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Verizon gives up on media business with sale of Yahoo, AOL for half the initial price

U.S. wireless operator, Verizon Communications, has agreed to sell Yahoo and AOL to a private equity firm, Apollo Global Management for $5 billion, about half of the $9 billion it originally paid to acquire the pair in 2017 and 2015 respectively.

The sale includes Verizon’s advertising technology business as well, and the company will retain a 10 percent stake in the business, Verizon said in a statement announcing the deal.

By selling now, Verizon could raise needed cash at a time when valuations of similar assets are enjoying an upswing. The company this year committed about $53 billion to secure spectrum licenses that will support its ultrafast fifth-generation wireless network. Executives recently told investors that capital spending this year on network equipment, fibre optic cables, and the like could reach up to $21.5 billion.

The new owner of Yahoo and AOL, Apollo Global Management, Inc., is a global alternative investment management firm. It was founded in 1990 by Leon Black, Josh Harris, and Marc Rowan.

What rising insecurity, material prices mean for building industry, homeownership

In October 2020, a 50kg bag of cement was sold for between N2,400 and N2,500 in many states of the federation. But in November of the same year, the price of the commodity started rising and has increased to N3,800, depending on the brand and the location, with expectations that the price will further increase.

So many reasons have been adduced for the soaring price of cement. One of the major reasons is the scarcity of the product which, unfortunately, has to do with rising insecurity in the country, supply monopoly and also cost of inputs, which has also gone up considerably.

There is about a 40 percent cement supply gap, according to Dangote Group, the largest producer of the commodity with over 60 percent share of the market. Devakumar Edwin, Dangote Group executive director, strategy, portfolio development and capital projects, was quoted recently as saying that manufacturers were working to close the gap.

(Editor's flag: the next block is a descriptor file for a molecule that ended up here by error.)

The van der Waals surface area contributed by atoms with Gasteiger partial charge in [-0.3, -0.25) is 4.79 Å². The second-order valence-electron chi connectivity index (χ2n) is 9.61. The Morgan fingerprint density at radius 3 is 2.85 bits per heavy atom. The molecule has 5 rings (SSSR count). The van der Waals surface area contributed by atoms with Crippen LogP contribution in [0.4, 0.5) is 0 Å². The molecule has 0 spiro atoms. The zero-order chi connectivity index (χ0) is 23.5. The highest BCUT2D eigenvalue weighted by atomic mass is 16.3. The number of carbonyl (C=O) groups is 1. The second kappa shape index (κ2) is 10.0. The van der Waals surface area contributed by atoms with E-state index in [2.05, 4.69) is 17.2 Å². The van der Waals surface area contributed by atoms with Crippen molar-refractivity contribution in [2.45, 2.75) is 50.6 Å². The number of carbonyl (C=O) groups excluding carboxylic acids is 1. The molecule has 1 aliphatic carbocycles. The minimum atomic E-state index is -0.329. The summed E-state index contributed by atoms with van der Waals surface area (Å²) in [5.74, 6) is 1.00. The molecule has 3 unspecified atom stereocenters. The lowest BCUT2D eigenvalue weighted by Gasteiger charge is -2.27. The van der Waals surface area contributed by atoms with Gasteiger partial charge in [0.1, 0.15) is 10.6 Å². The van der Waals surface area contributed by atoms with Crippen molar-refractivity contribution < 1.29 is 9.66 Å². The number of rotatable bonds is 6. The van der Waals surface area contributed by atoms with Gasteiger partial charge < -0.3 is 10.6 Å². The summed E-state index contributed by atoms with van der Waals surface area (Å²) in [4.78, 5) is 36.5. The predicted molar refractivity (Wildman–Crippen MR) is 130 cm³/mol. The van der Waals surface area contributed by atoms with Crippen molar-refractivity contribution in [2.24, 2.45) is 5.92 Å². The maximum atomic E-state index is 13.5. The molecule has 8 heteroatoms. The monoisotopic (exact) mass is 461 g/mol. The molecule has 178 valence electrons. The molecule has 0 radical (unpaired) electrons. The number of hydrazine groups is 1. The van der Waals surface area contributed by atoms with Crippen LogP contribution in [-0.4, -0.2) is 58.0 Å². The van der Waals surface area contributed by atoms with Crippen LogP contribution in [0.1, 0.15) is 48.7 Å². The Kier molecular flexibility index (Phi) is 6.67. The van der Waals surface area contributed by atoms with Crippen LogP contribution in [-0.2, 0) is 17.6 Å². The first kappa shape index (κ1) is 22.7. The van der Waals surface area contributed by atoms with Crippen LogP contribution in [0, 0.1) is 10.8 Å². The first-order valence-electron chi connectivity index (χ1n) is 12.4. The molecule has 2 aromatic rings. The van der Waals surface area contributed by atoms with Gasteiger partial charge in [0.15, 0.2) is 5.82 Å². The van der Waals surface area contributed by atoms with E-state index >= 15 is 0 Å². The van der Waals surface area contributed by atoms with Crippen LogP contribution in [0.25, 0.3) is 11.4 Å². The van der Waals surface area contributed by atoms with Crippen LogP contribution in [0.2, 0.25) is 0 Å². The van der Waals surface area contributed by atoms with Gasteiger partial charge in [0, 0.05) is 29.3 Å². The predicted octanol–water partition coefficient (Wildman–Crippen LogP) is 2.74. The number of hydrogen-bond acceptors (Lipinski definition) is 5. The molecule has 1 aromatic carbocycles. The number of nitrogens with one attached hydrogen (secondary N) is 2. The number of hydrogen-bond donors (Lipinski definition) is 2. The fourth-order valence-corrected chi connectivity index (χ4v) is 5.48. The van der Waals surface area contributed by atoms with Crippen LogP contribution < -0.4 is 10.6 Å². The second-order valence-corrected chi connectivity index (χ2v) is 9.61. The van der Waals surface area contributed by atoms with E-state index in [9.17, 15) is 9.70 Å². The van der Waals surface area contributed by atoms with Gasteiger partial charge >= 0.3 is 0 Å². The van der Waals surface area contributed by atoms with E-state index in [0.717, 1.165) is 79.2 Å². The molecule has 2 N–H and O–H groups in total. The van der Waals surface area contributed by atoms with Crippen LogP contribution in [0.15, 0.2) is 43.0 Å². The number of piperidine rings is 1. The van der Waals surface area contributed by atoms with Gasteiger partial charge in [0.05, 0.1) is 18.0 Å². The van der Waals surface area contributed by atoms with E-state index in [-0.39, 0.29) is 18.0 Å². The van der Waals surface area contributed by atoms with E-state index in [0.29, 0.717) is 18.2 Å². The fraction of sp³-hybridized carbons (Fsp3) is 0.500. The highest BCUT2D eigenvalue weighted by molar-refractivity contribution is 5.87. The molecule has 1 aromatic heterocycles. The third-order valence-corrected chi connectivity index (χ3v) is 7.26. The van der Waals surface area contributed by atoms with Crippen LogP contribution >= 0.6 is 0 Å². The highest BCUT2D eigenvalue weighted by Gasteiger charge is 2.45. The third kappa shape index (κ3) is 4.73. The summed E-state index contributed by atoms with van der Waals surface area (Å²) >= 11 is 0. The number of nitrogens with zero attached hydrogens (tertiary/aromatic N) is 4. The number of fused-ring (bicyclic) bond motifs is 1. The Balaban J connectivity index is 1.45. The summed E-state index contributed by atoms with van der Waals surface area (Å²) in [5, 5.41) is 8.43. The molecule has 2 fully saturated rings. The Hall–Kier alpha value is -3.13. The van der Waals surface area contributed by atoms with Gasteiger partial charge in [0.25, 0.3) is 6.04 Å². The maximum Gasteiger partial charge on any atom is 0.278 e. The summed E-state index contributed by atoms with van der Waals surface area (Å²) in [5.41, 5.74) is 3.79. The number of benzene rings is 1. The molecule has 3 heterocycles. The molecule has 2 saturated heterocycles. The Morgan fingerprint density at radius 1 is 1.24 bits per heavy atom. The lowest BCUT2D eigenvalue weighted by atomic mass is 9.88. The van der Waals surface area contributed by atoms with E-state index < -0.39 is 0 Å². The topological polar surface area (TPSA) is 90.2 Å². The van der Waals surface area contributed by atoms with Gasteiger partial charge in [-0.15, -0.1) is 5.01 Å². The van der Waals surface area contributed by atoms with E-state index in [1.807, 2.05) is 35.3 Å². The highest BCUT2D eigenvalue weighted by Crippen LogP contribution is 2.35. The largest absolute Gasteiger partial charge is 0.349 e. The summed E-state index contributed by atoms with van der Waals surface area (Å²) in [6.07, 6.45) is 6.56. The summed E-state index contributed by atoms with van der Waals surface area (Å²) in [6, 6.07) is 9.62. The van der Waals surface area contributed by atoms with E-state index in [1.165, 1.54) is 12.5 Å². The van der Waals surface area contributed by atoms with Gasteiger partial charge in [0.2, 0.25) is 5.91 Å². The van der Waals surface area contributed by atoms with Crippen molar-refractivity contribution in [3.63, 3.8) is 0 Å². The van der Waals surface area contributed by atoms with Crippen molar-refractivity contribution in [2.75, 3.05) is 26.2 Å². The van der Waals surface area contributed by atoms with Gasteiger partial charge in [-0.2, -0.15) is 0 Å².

Edwin attributed the increase in demand to an increase in construction activities as investors considered the industry good to hedge against falling local currency. Edwin, who spoke at an event in Lagos, insisted that their ex-depot price had not changed but that some retailers had taken advantage of the supply gap to increase their prices.

Drugmakers see 5-fold jump in Q1 profit amid pandemic

Fidson Healthcare, May & Baker Nigeria and Neimeth plc, three of Nigeria’s largest publicly listed pharmaceutical companies, recorded combined profit growth of 551 percent in the first quarter (Q1) 2021, as demand for prescription drugs continues to rise amid the COVID-19 pandemic.

While the pandemic slowed activities in major sectors of Africa’s largest economy, which slumped into a recession last year on the back of the virus, drug makers had the pandemic to thank for putting them back on the path of profitability.

Experts say that the drug makers will keep their strong performance well into 2021 as the COVID-19 pandemic remains a concern and more people become more health-conscious.

Bill and Melinda Gates divorce after 27 years of marriage

Bill and Melinda Gates have announced their divorce after 27 years of marriage, saying “we no longer believe we can grow together as a couple,” according to a report by BBC News.

Melinda Gates filed a petition for divorce in King County, Washington, on Monday, asking a judge to dissolve the marriage based on the couple’s separation contract. No financial details were included in the publicly available documents.

The billionaire couple has three children and jointly run the Bill & Melinda Gates Foundation.

Insurers see insecurity dimming growth prospect as liability soars

The rising insecurity in Nigeria that has made travelling across cities difficult, which has sent farmers out of the farms and keep frustrating economic activities across sectors, is impacting negatively on the growth prospects of insurance companies.

These cries are also increasing the liability of insurance companies with claims arising out of damaged properties, loss of lives, loss of investments caused by armed bandits and terrorism.

According to some insurance operators that spoke on the development, their new investments in the agricultural sector intended to help boost food security in Nigeria and increase productivity are being disrupted by high insecurity in that space.

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